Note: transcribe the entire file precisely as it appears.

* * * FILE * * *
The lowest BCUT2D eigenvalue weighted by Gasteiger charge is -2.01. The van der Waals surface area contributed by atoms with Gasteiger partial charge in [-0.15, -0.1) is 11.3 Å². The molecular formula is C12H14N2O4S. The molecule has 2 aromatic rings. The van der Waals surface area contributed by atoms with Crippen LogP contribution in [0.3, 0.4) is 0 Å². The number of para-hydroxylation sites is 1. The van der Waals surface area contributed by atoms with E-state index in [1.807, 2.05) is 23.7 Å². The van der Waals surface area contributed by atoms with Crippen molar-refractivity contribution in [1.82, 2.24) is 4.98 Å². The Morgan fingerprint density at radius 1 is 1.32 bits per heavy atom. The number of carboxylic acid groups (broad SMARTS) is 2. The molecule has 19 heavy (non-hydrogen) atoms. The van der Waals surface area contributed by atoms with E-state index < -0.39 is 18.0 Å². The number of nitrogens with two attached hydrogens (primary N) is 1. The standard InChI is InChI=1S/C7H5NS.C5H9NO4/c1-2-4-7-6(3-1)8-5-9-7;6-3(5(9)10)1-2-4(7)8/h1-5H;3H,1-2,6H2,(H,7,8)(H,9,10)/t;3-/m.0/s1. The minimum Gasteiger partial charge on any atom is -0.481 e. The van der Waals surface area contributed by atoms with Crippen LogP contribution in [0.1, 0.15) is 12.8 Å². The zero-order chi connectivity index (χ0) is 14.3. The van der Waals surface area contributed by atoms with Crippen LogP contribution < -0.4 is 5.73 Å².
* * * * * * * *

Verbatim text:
The lowest BCUT2D eigenvalue weighted by Gasteiger charge is -2.01. The van der Waals surface area contributed by atoms with Gasteiger partial charge in [-0.15, -0.1) is 11.3 Å². The molecular formula is C12H14N2O4S. The molecule has 2 aromatic rings. The van der Waals surface area contributed by atoms with Crippen LogP contribution in [0.3, 0.4) is 0 Å². The number of para-hydroxylation sites is 1. The van der Waals surface area contributed by atoms with E-state index in [1.807, 2.05) is 23.7 Å². The van der Waals surface area contributed by atoms with Crippen molar-refractivity contribution in [1.82, 2.24) is 4.98 Å². The Morgan fingerprint density at radius 1 is 1.32 bits per heavy atom. The number of carboxylic acid groups (broad SMARTS) is 2. The molecule has 19 heavy (non-hydrogen) atoms. The van der Waals surface area contributed by atoms with E-state index < -0.39 is 18.0 Å². The number of nitrogens with two attached hydrogens (primary N) is 1. The standard InChI is InChI=1S/C7H5NS.C5H9NO4/c1-2-4-7-6(3-1)8-5-9-7;6-3(5(9)10)1-2-4(7)8/h1-5H;3H,1-2,6H2,(H,7,8)(H,9,10)/t;3-/m.0/s1. The minimum Gasteiger partial charge on any atom is -0.481 e. The van der Waals surface area contributed by atoms with Crippen LogP contribution in [0.1, 0.15) is 12.8 Å². The zero-order chi connectivity index (χ0) is 14.3. The van der Waals surface area contributed by atoms with Crippen LogP contribution < -0.4 is 5.73 Å².